An audiologist considers the value of hearing

We are living in an economic climate in which we find ourselves asking the basic question, “What’s it worth?” We assess the value and necessity of things and forego those things that we can do without.

In my profession, the question of worth comes up often in thought if not in words.  “What’s my hearing worth?”

Too often, people with hearing loss downplay the effects of their disability.  Instead of seeking treatment, they forego social activities, they avoid using the telephone, and they withdraw from conversation.

Less than 10% of hearing losses can be treated medically.  For the overwhelming majority, the only form of treatment is hearing aids, yet less than one quarter of those who need them, get them.

What’s hearing worth? Ask Helen Keller. When she was asked if she had to choose between regaining her vision and regaining her hearing, she chose hearing stating, “When you lose your eyesight, you lose contact with things. When you lose your hearing, you lose contact with people.”

Ask Beethoven. His heraing deteriorated to the point where he had a severe hearing impairment by the time he wrote his Fifth Symphony. So what went through the mind of the musical genius as he began to lose his hearing?

“Forgive me when you see me draw back when I would have gladly mingled with you. My misfortune is doubly painful to me because I am bound to be misunderstood; for me there can be no relaxation with my fellow men, no refined conversations, no mutual exchange of ideas. I must live almost alone, like one who has been banished; I can mix with society only as much as true necessity demands. If I approach near to people a hot terror seizes upon me, and I fear being exposed to the danger that my condition might be noticed. . .” 

“Yet it was impossible for me to say to people, ‘Speak louder, shout, for I am deaf.’ Ah, how could I possibly admit an infirmity in the one sense which ought to be more perfect in me than others, a sense which I once possessed in the highest perfection, a perfection such as few in my profession enjoy or ever have enjoyed.”

“But what a humiliation for me when someone standing next to me heard a flute in the distance and I heard nothing, or someone standing next to me heard a shepherd singing and again I heard nothing. Such incidents drove me almost to despair; a little more of that and I would have ended my life – it was only my art that held me back. “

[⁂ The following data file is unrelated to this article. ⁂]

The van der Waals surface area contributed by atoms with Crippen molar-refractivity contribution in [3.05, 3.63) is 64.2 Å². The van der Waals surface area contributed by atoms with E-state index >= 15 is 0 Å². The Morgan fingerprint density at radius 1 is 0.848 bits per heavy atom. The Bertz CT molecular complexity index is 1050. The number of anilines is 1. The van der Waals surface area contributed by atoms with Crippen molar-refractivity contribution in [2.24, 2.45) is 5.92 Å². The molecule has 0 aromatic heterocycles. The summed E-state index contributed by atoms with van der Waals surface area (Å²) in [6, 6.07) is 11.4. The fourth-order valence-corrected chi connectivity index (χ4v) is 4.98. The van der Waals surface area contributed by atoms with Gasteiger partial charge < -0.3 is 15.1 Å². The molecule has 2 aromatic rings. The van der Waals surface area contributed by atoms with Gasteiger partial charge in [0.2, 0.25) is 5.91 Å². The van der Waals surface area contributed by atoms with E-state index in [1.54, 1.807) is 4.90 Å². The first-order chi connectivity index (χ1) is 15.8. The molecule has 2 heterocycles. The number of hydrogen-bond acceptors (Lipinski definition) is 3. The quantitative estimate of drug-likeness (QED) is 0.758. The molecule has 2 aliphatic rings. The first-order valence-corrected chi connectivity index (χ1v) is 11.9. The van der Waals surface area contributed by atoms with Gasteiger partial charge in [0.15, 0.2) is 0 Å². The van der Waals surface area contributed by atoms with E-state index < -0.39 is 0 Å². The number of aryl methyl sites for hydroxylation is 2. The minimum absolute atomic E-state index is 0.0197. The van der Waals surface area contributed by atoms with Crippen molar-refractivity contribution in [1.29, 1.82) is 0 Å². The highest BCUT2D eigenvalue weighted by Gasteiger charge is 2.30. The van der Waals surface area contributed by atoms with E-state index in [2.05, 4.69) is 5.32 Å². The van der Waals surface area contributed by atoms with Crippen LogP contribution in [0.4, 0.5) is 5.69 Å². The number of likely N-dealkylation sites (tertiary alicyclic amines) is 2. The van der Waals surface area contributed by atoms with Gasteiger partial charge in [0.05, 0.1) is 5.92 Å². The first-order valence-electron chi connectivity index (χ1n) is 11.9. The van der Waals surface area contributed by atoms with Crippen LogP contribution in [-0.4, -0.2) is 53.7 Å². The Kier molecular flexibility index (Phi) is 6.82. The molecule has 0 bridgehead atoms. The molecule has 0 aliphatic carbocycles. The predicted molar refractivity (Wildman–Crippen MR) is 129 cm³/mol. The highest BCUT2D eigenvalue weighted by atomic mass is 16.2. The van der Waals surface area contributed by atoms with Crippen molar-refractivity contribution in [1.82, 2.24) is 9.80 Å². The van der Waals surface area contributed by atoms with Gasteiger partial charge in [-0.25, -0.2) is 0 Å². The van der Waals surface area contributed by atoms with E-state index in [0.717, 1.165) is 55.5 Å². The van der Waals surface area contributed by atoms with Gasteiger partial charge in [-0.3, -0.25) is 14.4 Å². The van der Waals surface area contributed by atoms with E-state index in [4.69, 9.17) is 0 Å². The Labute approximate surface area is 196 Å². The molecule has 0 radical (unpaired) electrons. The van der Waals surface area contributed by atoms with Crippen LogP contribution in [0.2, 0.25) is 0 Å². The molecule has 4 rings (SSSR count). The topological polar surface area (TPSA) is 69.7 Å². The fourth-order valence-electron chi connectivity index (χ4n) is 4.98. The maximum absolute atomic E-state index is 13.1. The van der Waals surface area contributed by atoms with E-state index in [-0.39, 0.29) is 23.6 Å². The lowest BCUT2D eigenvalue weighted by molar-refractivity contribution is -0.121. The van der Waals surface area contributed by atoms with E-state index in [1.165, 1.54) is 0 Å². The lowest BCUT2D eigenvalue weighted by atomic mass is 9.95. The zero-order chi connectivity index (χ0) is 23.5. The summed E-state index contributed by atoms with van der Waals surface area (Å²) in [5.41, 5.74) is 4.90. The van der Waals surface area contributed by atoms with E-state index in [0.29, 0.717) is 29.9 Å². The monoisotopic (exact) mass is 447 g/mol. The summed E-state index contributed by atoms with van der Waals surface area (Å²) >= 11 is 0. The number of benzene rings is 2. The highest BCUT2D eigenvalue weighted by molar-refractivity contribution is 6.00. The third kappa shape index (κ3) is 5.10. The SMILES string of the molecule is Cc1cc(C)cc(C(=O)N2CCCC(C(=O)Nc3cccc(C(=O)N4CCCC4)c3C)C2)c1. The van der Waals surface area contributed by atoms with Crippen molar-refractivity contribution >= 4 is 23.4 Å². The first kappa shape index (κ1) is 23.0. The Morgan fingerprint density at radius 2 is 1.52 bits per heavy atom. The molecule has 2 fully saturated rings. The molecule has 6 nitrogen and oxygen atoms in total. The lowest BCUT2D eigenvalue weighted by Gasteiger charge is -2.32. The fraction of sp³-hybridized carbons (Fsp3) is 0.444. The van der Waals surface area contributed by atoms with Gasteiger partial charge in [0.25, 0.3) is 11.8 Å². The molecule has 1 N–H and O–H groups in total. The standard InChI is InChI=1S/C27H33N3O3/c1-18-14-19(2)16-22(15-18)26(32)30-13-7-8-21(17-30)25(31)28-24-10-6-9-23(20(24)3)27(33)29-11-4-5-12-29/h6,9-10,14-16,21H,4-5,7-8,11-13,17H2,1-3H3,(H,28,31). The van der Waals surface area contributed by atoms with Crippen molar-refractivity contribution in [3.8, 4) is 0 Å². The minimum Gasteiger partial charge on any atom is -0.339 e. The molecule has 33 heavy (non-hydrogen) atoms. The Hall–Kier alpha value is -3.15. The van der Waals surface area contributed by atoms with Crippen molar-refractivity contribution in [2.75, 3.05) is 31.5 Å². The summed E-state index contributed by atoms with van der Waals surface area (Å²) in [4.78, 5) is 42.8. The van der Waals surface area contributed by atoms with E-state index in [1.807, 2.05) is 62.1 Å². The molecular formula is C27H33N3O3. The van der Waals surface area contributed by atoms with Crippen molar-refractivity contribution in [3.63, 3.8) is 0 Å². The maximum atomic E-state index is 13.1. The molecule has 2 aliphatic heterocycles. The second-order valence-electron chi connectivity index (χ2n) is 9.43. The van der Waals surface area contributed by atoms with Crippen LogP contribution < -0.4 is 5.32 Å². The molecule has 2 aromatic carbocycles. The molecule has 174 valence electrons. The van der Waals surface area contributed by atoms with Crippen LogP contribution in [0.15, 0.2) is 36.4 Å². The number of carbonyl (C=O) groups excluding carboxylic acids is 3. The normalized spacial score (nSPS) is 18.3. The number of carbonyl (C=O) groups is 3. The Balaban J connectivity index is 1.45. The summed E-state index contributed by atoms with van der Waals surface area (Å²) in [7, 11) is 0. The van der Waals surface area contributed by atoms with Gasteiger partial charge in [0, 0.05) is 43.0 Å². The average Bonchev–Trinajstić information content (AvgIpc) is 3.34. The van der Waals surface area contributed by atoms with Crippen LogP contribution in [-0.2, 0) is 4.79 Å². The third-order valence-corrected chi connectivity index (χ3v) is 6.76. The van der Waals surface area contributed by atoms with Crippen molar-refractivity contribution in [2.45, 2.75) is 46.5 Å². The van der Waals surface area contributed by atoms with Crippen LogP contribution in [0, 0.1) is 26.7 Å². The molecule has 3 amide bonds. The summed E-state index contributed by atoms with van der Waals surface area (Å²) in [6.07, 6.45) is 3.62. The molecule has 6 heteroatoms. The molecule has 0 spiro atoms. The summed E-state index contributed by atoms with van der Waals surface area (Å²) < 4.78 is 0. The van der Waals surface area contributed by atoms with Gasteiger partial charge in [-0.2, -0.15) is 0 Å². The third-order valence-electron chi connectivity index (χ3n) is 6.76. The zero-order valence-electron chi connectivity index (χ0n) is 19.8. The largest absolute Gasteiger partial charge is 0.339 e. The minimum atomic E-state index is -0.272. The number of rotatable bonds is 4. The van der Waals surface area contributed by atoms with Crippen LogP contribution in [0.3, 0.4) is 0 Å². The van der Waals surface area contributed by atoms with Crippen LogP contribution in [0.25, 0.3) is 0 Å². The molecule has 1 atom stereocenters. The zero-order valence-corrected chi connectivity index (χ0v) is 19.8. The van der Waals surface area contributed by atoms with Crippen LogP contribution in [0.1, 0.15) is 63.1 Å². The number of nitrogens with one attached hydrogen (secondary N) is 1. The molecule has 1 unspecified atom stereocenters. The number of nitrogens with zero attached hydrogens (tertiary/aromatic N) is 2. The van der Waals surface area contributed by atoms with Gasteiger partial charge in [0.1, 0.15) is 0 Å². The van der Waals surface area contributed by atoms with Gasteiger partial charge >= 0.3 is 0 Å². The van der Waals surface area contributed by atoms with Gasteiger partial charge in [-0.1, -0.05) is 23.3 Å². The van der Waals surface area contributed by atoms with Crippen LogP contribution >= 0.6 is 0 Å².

Was he overreacting? I should say not, but that’s only because I’ve lived with a hearing loss since childhood. I’ve also had the benefit of getting hearing aids. That’s a benefit too few people are getting. While many insurance plans don’t consider hearing aids “medically necessary,” they should be considered humanly necessary.

God gave us the gift of hearing for a reason. Hearing keeps us connected to the world and to others.

Untreated hearing loss, however, can lead to anxiety, stress, fatigue, depression and loneliness. A person with untreated loss is up to five times as likely to develop dementia depending on the severity of loss. Furthermore, it is linked to increased environmental risk, marital strain, lower income, and early retirement. Still, many people with hearing loss devalue their hearing.  They consider the cost of the treatment, but they don’t consider the cost of doing nothing.  Beethoven was keenly aware of the value of hearing.  Most likely, if he had been offered hearing aids, he would have jumped at the opportunity.  Yet many individuals who suffer from hearing loss reject the opportunity and simply say, “I don’t need to hear.”  There is nothing more touching than when a family member then turns to them and says, “Get them. You’re worth it.”

Everyone is worth it.

Monica Wiser is one of three siblings (out of seven) diagnosed with hearing loss and fit with hearing aids in childhood.  She has dedicated her life to improving the delivery of care for those with hearing loss and advocates on their behalf. In 1996, she earned her master’s degree in Audiology from San Diego State University and was designated the Outstanding Graduate of the Department of Communicative Disorders. She opened her own practice, Beaufort Audiology and Hearing Care, in 2008.